Trading off electricity investment and reliability in NSW

31 August 2012

AEMC review of electricity distribution reliability outcomes and standards: NSW workstream final report

 

The AEMC today published its final advice to the NSW Government on costs and benefits of possible changes to the State’s future level of distribution reliability.

Following extensive consultation on the draft advice released in June, the Commission today confirmed its initial findings:

  • AEMC modelling shows that over 15 years from 2014-15 to 2028-2029, modelled reductions in distribution investment in NSW could range from $275 million to $1.3 billion in today's dollars depending on the extent of changes in reliability standards.
  • By 2028-29, this reduction in distribution investment could lead to an increase in outages by two to fifteen minutes a year and savings of $3 to $15 a year for the average NSW residential electricity customer.
  • Current reliability standards in NSW were established in 2005. Investment to meet those standards has been approved and committed out to 30 June 2014. This fact limits the potential reduction in customer bills that could occur from reducing reliability outcomes in the short term.

AEMC Chairman, Mr John Pierce, said today that reductions in capital expenditure under all three of the review’s scenarios for lower distribution investment significantly outweighed the costs to customers of slightly lower levels of reliability.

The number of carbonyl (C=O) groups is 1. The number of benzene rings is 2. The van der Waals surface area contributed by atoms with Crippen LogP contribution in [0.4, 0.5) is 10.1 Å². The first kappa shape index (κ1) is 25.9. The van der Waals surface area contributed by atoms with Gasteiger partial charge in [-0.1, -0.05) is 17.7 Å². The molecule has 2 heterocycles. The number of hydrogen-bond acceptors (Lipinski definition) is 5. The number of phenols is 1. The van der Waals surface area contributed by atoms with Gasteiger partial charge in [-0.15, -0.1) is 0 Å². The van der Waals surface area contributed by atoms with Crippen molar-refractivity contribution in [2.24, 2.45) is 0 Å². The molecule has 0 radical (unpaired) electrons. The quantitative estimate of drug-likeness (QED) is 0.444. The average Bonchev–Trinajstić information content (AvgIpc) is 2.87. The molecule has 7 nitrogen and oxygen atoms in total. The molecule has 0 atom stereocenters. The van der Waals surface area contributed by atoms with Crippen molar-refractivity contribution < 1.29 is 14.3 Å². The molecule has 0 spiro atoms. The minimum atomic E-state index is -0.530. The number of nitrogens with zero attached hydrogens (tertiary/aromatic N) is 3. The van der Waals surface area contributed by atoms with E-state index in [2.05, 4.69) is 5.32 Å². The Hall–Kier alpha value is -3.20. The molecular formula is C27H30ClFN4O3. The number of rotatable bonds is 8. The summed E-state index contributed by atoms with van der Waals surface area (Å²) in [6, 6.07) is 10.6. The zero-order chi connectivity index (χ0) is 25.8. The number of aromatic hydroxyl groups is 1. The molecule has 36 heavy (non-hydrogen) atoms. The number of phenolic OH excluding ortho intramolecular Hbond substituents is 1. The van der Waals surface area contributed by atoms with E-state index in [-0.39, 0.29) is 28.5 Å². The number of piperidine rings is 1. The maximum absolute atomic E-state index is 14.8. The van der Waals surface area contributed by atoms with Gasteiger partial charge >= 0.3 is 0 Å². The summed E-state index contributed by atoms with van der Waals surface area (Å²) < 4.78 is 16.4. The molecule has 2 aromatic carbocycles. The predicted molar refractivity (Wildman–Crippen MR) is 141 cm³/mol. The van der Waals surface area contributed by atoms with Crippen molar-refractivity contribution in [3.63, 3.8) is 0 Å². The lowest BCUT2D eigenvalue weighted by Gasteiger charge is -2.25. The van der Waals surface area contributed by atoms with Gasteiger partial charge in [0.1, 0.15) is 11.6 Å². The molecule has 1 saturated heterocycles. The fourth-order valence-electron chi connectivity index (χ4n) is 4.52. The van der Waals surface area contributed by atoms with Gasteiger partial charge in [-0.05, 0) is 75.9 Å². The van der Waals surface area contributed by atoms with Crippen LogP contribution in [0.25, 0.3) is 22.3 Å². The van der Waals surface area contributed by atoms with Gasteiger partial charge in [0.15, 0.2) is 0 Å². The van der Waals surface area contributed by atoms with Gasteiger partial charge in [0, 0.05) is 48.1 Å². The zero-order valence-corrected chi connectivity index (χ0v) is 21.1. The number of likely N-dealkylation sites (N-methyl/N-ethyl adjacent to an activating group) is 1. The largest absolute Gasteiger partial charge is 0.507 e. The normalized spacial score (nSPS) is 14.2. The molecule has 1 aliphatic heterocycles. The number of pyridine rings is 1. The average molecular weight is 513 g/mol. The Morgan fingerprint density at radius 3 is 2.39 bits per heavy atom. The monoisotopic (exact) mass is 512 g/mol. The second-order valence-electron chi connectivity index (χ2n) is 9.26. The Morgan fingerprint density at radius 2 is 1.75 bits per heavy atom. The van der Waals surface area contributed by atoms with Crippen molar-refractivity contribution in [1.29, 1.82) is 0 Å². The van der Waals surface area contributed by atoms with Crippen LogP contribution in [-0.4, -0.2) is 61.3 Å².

“However it must be said that household bill impacts remain modest because investment to maintain existing reliability standards is just one of the drivers of network costs in this part of the supply chain. Distribution costs in turn, form just one component of electricity bills.

“To place this point in perspective the NSW distribution network businesses are forecast to spend $16 billion in capital expenditure over a five year period out to 2014-15, while $2.5 billion in capital expenditure savings is forecast over 15 years under our most substantial reduction in reliability scenario,” Mr Pierce said.

“The value of this review is the context it provides the NSW Government for decision making into the future.

“This work represents the first time NSW customers have been surveyed on the value they place on a reliable supply of electricity and the first time the trade off between costs and reliability performance in NSW has been publicly examined,” he said.

Any changes to distribution reliability requirements in NSW would be made by a decision of the State Government and would start on 1 July 2014 at the beginning of the next NSW distribution regulatory control period.

The NSW workstream was part of the AEMC’s wider review which is also considering the merits of a nationally consistent approach to distribution reliability. Submissions to the national distribution reliability review closed on 9 August 2012 and a draft report is due in November 2012.

For information contact:

AEMC Chairman, John Pierce (02) 8296 7800

Media: Communication Manager, Prudence Anderson 0404 821 935 or (02) 8296 7817

31 August 2012